The boy’s anagnorisis is connected to his revelation that the leaf is not dead. He can still save it. He plants the cut-off hair along with the leaf. Amazingly, it grows into a tree.

The anagnorisis may be that he will continue to grow, and will soon be out of the grip of his mother’s enforced buzz cuts.


A few flashforwards and we see he is now tall and thin, just like the tall tree the seedling has become. He has his own family and has grown his hair out long, just how he likes it.

As for the dog, a bird drops a seed onto the dog’s head. We presume the same story will happen to the dog.

See a Goodreads list of picturebooks about trees.

Slap Happy Larry Stories

I put this analysis into practice when writing my own short stories.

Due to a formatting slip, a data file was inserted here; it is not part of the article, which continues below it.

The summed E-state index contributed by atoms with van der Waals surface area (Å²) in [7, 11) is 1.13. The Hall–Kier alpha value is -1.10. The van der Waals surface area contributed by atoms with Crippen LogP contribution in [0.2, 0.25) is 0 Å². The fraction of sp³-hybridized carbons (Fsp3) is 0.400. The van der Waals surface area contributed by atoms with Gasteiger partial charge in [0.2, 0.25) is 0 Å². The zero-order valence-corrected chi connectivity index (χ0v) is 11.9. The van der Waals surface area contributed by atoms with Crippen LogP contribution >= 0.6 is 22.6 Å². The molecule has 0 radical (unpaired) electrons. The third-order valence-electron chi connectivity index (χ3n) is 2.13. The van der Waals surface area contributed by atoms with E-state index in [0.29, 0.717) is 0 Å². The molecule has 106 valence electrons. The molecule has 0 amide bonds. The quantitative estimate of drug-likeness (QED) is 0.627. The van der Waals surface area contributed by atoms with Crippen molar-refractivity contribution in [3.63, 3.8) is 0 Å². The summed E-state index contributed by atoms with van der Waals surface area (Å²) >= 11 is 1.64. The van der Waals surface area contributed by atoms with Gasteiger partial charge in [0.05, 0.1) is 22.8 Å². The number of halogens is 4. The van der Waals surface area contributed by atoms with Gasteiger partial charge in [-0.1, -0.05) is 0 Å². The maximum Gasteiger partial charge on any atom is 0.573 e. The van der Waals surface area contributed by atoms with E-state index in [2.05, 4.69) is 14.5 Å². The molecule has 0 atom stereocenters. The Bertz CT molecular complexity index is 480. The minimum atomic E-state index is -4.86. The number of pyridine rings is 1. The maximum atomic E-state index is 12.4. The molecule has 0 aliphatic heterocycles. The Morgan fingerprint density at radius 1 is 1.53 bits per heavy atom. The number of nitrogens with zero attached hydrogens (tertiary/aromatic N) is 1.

Lemon Girl: A movie-length novella by Slap Happy Larry. Everyone is someone else's little psycho.
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More! by Peter Schossow Picture Book

Peter Schossow’s picture book More! is wordless in the same way Robert Redford’s All Is Lost is wordless: Both contain one spoken word, imbued with huge weight accordingly.


Gecko Press brought this book from German to English in 2010, and have also translated another of Schossow’s works: My First Car Was Red.

Even a ‘wordless’ picture book follows the typical story arc.



A man is small and helpless compared to the forces of nature.


The man would like to enjoy a walk along the shore.


The wind, who blows off his hat.


He will chase the hat.


The big struggle takes place over a number of double spreads, and we see the man thrown higher and higher into the air, until he is level with an aeroplane.


He likes it!


He will let himself get swept up in the wind again.